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February 27, 2011

Alan Chin on the Tunisia-Libya Border: Exodus

If the first inclination here is to see this hand clasp as a symbol of connection, a reaching for freedom, what it’s more indicative of — looking at that foothold, also — is the tenuous grip on present circumstances.

It has been anything but quiet at Tunisia’s Ras Jedir crossing-point where Alan Chin has been positioned the past two days. Since his last report, there has been a rapid and dramatically increasing flow of refugees coming across the border.

According to AFP, more than 10,000 people crossed just yesterday, a total of 40,000 this week, including Tunisians, Egyptians, Libyans and Chinese. A large number are immigrant workers having been employed by multinationals, from domestic workers to skilled oil workers.

With governments teetering or toppling across the Middle East, the image of a crown embossed on this suitcase suggests that the consequences of a popular uprising can be as dire and dislocating as triumphant.

Many of the evacuees from Libya are trained foreign nationals who helped power the economy of a country rich in oil resources. If the faces are wary and expectant, it’s no surprise.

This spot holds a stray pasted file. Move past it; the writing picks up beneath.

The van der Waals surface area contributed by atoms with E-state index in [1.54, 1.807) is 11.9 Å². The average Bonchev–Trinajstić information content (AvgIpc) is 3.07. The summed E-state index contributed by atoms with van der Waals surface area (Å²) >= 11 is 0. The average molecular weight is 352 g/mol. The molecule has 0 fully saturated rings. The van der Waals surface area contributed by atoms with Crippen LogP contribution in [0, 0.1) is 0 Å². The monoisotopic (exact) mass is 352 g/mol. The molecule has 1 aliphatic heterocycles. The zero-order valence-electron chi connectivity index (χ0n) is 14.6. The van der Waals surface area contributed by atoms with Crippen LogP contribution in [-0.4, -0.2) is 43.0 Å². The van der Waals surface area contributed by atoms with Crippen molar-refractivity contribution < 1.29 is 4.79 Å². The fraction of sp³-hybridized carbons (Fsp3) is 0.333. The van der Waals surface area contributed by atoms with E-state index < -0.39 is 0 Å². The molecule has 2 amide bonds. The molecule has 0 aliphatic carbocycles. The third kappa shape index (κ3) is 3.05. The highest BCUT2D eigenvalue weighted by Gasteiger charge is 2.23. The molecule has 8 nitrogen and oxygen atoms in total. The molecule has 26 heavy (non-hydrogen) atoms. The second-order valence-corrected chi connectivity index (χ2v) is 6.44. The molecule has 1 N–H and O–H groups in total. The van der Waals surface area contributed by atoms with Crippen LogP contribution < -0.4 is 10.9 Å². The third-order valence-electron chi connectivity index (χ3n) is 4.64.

Another picture of stress: For the majority of men, now refugees, stranded at the Tunisia-Libya border, one’s bed and one’s life has been reduced to a bag, jacket, blanket and a strip of floor.

Whereas Ras Jedir seemed little more than sane ground one week ago as people struggled to evacuate from chaotic Libya, the crossing station is fast turning into a crisis for Tunisia, and a boiling pot.  According to further reports, shelter is scarce with arrivals already taxing local schools, hangers, a nearby military camp and local homes.  Egyptians, in particular, are angry, demanding help from the government for repatriation.

The UN is sending supplies and equipment to set up a temporary camp this weekend.  In the meantime, supplies are scare, resources are limited, the gazes are soul-searching and people are looking for a hand.

–Michael Shaw

PHOTOGRAPHS by ALAN CHIN

You can see the archive of all the photo-reports from BagNews since the Middle East crisis began at Middle-East Uprising 2011.

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About the Photographer

Alan Chin

Alan Chin was born and raised in New York City’s Chinatown. Alan Chin was born and raised in New York City’s Chinatown. Since 1996, he has worked in China, the former Yugoslavia, Afghanistan, Iraq, Egypt, and throughout the Middle East and Central Asia. In the US, Alan has explored the South, following the historic trail of the civil rights movement and the aftermath of Hurricane Katrina, covered multiple presidential campaigns, and the Occupy Wall Street movement. He is a contributing photographer to Newsweek/Daily Beast and The New York Times, a member of Facing Change: Documenting America (FCDA), and an editor at Newsmotion.org. You can see all Alan's posts for BagNews here.

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